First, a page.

Once again flouting conventional smartphone development wisdom, Samsung is looking to take its Galaxy Note franchise to new heights (or perhaps lengths and widths), announcing the second iteration of the company’s smartphone/tablet hybrid, the Galaxy Note 2.
Astoundingly sporting an even larger screen than its predecessor, the next generation 5.5 inch “phablet,” as ABI Research has now dubbed such hybrid devices, is looking to build on the momentum Samsung has gained in this niche market, creating a device that zeroes in on how the majority of people actually use their mobile devices.
While many will certainly see the appearance of a second generation in the Note franchise as sure proof that such hybrid phablets are the latest trend in mobile technology—and I will admit my previous predictions in this regard are more than likely wrong—don’t forget that other hybrid brands rolled out second generation devices as well, although I have to give kudos to Samsung for having the gall to go bigger when all other such hybrids went smaller.
Like so many other things, it certainly seems like what’s old has become new again in the mobile market, as along with fashion from the ‘80s experiencing an unfortunate renaissance smartphones are experiencing their own blast from the past, trending upwards in size–harkening back to an age where cellphones were the size (and weight) of a large brick. But Samsung is confident that it has tapped into a new mobile market, producing a device that responds to (but also encourages) different mobile usage patterns.
As any beleaguered wireless carrier will tell you, the amount the average person uses their mobile device for voice communication is steadily on the decline, replaced primarily with texting and data usage. This means that users want quick and convenient access to the Internet or messages on a platform that’s portable…meaning not a 10 inch iPad.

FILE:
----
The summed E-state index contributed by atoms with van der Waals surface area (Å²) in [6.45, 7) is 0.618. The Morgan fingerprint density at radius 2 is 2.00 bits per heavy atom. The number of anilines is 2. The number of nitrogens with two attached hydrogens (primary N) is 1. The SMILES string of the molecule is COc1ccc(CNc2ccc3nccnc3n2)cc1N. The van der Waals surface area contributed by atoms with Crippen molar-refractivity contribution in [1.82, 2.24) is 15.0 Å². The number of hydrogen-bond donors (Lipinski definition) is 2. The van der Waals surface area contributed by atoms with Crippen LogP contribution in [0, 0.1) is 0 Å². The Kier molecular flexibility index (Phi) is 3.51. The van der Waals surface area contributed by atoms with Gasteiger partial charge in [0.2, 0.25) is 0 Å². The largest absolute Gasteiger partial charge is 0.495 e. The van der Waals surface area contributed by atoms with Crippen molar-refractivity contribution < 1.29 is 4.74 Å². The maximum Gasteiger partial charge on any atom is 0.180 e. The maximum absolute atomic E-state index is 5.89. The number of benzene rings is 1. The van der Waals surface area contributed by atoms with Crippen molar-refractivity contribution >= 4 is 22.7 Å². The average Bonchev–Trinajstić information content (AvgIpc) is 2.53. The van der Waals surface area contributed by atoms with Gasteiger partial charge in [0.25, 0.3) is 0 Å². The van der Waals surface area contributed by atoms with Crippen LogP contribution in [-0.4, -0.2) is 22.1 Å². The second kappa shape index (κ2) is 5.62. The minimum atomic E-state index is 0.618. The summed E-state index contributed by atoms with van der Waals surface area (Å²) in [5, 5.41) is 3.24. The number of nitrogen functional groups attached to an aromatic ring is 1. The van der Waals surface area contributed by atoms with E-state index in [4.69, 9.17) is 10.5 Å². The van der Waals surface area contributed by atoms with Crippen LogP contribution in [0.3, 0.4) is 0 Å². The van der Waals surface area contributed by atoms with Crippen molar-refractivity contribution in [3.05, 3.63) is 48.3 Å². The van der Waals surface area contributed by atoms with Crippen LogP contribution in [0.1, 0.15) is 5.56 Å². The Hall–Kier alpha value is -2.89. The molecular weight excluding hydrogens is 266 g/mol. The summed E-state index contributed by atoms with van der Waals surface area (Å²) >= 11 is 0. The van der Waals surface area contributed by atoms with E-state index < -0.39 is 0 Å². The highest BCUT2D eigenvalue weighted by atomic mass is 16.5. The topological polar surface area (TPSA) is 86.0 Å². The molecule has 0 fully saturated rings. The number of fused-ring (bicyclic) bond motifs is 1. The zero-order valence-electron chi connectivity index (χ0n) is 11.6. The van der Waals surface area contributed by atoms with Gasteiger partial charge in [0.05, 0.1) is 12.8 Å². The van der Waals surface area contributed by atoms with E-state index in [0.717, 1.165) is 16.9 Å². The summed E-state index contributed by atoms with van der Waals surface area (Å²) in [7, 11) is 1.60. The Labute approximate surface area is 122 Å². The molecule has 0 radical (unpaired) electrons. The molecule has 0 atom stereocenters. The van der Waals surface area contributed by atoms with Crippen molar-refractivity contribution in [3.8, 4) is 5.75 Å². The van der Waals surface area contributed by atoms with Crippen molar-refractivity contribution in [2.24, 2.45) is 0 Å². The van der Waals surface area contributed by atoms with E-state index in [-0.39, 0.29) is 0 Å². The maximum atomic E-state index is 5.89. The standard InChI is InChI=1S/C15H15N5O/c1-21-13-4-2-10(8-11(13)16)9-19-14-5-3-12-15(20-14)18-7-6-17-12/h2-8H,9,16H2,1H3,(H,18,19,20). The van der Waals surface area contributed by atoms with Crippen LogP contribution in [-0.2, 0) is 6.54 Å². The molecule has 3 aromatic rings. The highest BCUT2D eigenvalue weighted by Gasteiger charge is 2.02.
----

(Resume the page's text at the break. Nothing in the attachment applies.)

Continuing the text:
In fact, usage patterns are changing so drastically, an ABI Research study predicted recently, that the firm expects that so-called phablets will experience exponential growth over the next three years, shipping an estimated 208 million such hybrid devices by 2015.
Such an explosion in phablet popularity, ABI writes, will increase competition in the smaller end of the tablet market, meaning that hybrid devices ranging in size from 4.5 to 5.5 inches will compete for market share with the likes of Amazon’s Kindle Fire and the newly announced Google Nexus 7.
I will admit that in all this I almost certainly guessed wrong about the public’s general perception regarding hybrid devices. Truly I never imagined a world where the now defunct Dell Streak might be considered a visionary product ahead of its time, instead of simply a gargantuan monstrosity that obscured much of one’s face while trying to talk on it. But as usage patterns trend away from voice communication towards mobile data delivery it does make sense that a market would develop for such phablet devices, ones that allow for quick ‘data snacking,’ without the need to carry around a larger tablet.
That said, I would still consider the Galaxy Note franchise to be in its experimental stages, meaning that with the Dell Streak before it, I’m not yet fully convinced that such a hybrid platform will catch on en masse. Should ABI Research’s prediction for the next three years come true, however, I’ll likely be eating my words.